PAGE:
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Malrotation with Midgut Volvulus

Afiesimama BOA - MedPix (2007)

View Article: MedPix Image - MedPix Case

Affiliation: Uniformed Services University

ABSTRACT

Diagnosis: Malrotation with Midgut Volvulus

History: Nine day-old infant male who presents with bilious vomiting.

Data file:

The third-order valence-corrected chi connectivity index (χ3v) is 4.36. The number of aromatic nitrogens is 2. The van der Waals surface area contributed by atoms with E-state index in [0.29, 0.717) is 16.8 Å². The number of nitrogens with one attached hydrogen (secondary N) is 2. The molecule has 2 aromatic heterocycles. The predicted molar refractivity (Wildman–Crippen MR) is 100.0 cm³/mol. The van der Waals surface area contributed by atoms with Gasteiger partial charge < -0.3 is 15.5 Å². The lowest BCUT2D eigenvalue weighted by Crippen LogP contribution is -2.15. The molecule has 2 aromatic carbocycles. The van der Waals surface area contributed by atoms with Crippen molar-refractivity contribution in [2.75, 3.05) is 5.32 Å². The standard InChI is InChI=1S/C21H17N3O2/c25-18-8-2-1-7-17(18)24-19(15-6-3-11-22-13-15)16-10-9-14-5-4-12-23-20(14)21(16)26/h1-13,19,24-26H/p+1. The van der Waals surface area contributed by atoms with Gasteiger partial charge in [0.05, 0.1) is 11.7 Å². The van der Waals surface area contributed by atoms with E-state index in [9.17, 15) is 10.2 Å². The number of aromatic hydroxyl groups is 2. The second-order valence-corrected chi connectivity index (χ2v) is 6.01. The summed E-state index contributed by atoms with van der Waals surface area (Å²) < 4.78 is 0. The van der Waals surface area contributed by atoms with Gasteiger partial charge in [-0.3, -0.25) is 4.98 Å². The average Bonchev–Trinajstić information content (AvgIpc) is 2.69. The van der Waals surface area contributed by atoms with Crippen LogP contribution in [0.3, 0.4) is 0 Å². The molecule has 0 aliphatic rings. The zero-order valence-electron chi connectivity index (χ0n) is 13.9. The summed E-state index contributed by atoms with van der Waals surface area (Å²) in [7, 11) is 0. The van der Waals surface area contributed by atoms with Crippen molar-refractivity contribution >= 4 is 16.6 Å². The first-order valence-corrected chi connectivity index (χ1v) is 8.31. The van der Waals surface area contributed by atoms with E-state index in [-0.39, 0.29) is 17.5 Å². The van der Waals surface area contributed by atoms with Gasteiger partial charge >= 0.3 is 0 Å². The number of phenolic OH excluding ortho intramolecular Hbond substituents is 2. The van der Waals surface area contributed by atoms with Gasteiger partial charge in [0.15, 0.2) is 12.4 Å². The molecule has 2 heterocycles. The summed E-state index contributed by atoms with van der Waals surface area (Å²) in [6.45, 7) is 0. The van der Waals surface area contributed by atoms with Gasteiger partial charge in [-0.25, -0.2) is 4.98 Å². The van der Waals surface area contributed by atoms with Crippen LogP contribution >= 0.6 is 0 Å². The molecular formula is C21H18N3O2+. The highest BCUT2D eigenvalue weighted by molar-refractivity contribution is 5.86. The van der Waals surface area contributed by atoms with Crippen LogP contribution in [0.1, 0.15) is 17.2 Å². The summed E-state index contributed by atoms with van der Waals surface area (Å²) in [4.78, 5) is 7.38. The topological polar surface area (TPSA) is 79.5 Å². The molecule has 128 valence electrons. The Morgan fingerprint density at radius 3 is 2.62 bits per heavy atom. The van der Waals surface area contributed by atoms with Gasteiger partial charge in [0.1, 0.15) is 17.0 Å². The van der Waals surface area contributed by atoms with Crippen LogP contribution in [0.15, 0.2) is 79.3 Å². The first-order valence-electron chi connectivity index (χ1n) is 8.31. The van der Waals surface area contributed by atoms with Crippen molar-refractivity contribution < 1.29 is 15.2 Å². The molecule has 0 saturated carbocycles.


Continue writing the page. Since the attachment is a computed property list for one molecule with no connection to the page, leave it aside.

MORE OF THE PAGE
Findings: Plain film: The supine plain film of this infant at first glance demonstrates an apparent gastric outlet obstuction with a small amount of air within the proximal duodenum. The degree of gastric distention is variable, depending on the amount and frequency of vomiting. (Proximal gastric and duodenal dilatation can even be absent because of repeated emesis). There is a generalized paucity of gas distal to the apparent obstruction. The lack of distal bowel gas suggests that the mechanical obstruction is complete. Distention of gas-filled distal bowel is not seen, and there is no evidence of pneumatosis or pneumoperitoneum. These findings are relatively nonspecific, because in this supine film the duodenum is probably filled with fluid, thus making it invisible radiographically. The air in the distended stomach could erroneously suggest a gastric outlet obstruction. The "double-bubble" sign of duodenal atresia can also occur in malrotation but is not seen here. Upper GI Series: The first finding to note is the abnormal position of the nasogastric tube passing downward into an abnormally positioned jejunum. Before presenting the rest of the findings, it is important to know the normal anatomical features. The normal duodenojejunal junction, or Ligament of Treitz, is at the same level as the duodenal bulb - anterior to the left transverse process of L-1. The proximal jejunum is normally in the left abdomen. Note the persistent dilatation of the duodenal bulb and proximal duodenum, terminating in a distinctive conical shape. (The cone is hidden because of the overlying duodenal dilatation). There appears to be an obstruction of the third portion of the duodenum. In addition to this, the duodenum lies somewhat further to the right of the spine than normal (i.e. poor fixation secondary to the absence of the Ligament of Treitz). The mechanical obstruction is incomplete as evidenced by the passage of barium contrast beyond the point of obstruction into the jejunum. As the jejunum fills, it is seen to lie in an abnormal mid-abdominal and right-sided position. In this study, the "corkscrew" pattern of the small bowel (which is pathonogmonic of acute midgut volvulus) is absent. However, one can see the thickened folds of the valvulae conniventes. This is due to vascular obstruction and lymphatic engorgement. This is consistent with pathognomic spiraling of the small bowel around the superior mesenteric artery (i.e. vascular compromise can be assumed with certainty). Because of the mucosal edema, the corkscrew bowel segment may be difficult to see, especially at the most distal point of this contrast study. Finally, there is an oblique line formed by the narrowing of the contrast column. This is consistent with tight Ladd's bands.